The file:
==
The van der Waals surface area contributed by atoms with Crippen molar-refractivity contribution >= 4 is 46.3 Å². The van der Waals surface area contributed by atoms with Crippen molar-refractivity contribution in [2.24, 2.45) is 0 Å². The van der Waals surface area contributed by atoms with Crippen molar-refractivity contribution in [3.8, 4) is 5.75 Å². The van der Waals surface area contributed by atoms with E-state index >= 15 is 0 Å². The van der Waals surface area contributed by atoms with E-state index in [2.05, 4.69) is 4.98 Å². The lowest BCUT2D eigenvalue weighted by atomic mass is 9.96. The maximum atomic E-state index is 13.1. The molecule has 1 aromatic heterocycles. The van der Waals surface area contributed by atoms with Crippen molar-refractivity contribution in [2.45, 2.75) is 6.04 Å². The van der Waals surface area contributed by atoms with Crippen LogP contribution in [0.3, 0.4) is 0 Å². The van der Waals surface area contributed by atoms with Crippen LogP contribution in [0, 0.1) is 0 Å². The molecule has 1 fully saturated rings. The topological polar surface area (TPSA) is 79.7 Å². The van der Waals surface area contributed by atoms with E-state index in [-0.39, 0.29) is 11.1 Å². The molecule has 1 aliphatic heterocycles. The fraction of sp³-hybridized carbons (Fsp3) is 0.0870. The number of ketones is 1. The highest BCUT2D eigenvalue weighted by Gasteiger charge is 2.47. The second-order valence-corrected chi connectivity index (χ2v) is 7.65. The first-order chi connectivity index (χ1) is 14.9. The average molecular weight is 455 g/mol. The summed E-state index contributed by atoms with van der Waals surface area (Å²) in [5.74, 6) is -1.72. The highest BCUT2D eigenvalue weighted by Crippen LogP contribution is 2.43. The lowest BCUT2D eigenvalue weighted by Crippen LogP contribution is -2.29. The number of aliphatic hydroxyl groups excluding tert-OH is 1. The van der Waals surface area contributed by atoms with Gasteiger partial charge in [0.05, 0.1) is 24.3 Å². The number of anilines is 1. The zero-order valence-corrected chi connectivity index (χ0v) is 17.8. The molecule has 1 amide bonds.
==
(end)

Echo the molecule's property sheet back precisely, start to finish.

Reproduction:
The van der Waals surface area contributed by atoms with Crippen molar-refractivity contribution >= 4 is 46.3 Å². The van der Waals surface area contributed by atoms with Crippen molar-refractivity contribution in [2.24, 2.45) is 0 Å². The van der Waals surface area contributed by atoms with Crippen molar-refractivity contribution in [3.8, 4) is 5.75 Å². The van der Waals surface area contributed by atoms with E-state index >= 15 is 0 Å². The van der Waals surface area contributed by atoms with E-state index in [2.05, 4.69) is 4.98 Å². The lowest BCUT2D eigenvalue weighted by atomic mass is 9.96. The maximum atomic E-state index is 13.1. The molecule has 1 aromatic heterocycles. The van der Waals surface area contributed by atoms with Crippen molar-refractivity contribution in [2.45, 2.75) is 6.04 Å². The van der Waals surface area contributed by atoms with Crippen LogP contribution in [0.3, 0.4) is 0 Å². The van der Waals surface area contributed by atoms with Crippen LogP contribution in [0, 0.1) is 0 Å². The molecule has 1 fully saturated rings. The topological polar surface area (TPSA) is 79.7 Å². The van der Waals surface area contributed by atoms with E-state index in [-0.39, 0.29) is 11.1 Å². The molecule has 1 aliphatic heterocycles. The fraction of sp³-hybridized carbons (Fsp3) is 0.0870. The number of ketones is 1. The highest BCUT2D eigenvalue weighted by Gasteiger charge is 2.47. The second-order valence-corrected chi connectivity index (χ2v) is 7.65. The first-order chi connectivity index (χ1) is 14.9. The average molecular weight is 455 g/mol. The summed E-state index contributed by atoms with van der Waals surface area (Å²) in [5.74, 6) is -1.72. The highest BCUT2D eigenvalue weighted by Crippen LogP contribution is 2.43. The lowest BCUT2D eigenvalue weighted by Crippen LogP contribution is -2.29. The number of aliphatic hydroxyl groups excluding tert-OH is 1. The van der Waals surface area contributed by atoms with Gasteiger partial charge in [0.05, 0.1) is 24.3 Å². The number of anilines is 1. The zero-order valence-corrected chi connectivity index (χ0v) is 17.8. The molecule has 1 amide bonds.